Natasha’s tips before going back to school
The summer holidays are almost over, I don’t know about you but for our family (Grace 11, Beatrice 9, Llewelyn 7) it’s been mostly a washout of wet weather, rising living costs, strikes, and protests (mostly from the kids!).
Then of course there is the general struggle and sense of unease that goes hand in hand with being a parent of a child who is neurodivergent. For many, the words ‘return to school’ represent anything but a pleasant and exciting prospect.
Back to school
For Llewelyn, the thought of a new environment and social interactions can be incredibly overwhelming. For me it was a constant worry about how he would adapt, particularly as he tended to thrive on routine and predictability. Any change can be unsettling. Back to unfamiliar teachers, loud bells, bright lights and stomach churning smells.
The prospect of the whole ordeal can make us as parents feel incredibly helpless. However, there are steps we can take to prepare our child for the upcoming school year and help them overcome the difficult challenges they may face.
My tips and advice
First off, try narrowing it down to one actual struggle because heading “back to school” is way too big a task to tackle. Instead consider what has been your child’s biggest issue in the past. Is it waking up in the morning, putting on uniform or being overwhelmed by the imposing nature of the school building?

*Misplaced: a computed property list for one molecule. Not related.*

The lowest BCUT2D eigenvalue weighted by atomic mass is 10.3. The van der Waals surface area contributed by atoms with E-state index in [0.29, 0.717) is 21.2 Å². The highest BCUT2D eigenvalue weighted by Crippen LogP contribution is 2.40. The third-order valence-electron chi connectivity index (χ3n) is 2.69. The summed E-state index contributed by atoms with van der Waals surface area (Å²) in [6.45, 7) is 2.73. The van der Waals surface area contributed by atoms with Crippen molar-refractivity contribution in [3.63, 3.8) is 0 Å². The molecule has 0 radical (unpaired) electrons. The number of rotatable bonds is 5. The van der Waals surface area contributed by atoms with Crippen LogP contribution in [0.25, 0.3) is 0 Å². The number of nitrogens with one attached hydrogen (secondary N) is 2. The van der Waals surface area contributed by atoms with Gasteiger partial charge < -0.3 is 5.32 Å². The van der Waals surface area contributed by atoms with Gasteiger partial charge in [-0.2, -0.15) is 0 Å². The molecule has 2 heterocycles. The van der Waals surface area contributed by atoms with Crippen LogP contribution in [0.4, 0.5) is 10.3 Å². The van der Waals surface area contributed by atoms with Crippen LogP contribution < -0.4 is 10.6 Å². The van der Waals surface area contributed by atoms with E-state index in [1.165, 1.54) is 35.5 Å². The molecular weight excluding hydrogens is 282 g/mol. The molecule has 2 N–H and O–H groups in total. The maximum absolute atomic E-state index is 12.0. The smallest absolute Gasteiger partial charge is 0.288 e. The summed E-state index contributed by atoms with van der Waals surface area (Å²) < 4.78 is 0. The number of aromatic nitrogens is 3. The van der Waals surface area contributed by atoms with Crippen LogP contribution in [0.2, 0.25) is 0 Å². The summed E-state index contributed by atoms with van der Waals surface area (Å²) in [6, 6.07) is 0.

Once you’ve identified one small struggle, practice it ahead of time. Try replicating the scenario or carry out practice runs to get more comfortable before school starts. If your child’s biggest concern is not knowing the new building, perhaps try driving past it a few times before the start of term. Visit the school’s website, you can usually find a collection of videos and photos of the classrooms, play areas and staff. It will then feel more familiar to your child when they arrive.
If you’re feeling more confident you can also consider running through the whole school morning routine, from waking up to pulling up outside the school gates. Creating a visual schedule can also help your child understand the routine and feel more comfortable with the new environment.
These are just a few ideas, but they should help you slow the whole process down a little and give their body and brain a chance to catch up with the huge transition that they’ll be facing.
Because if they are happy, so are we.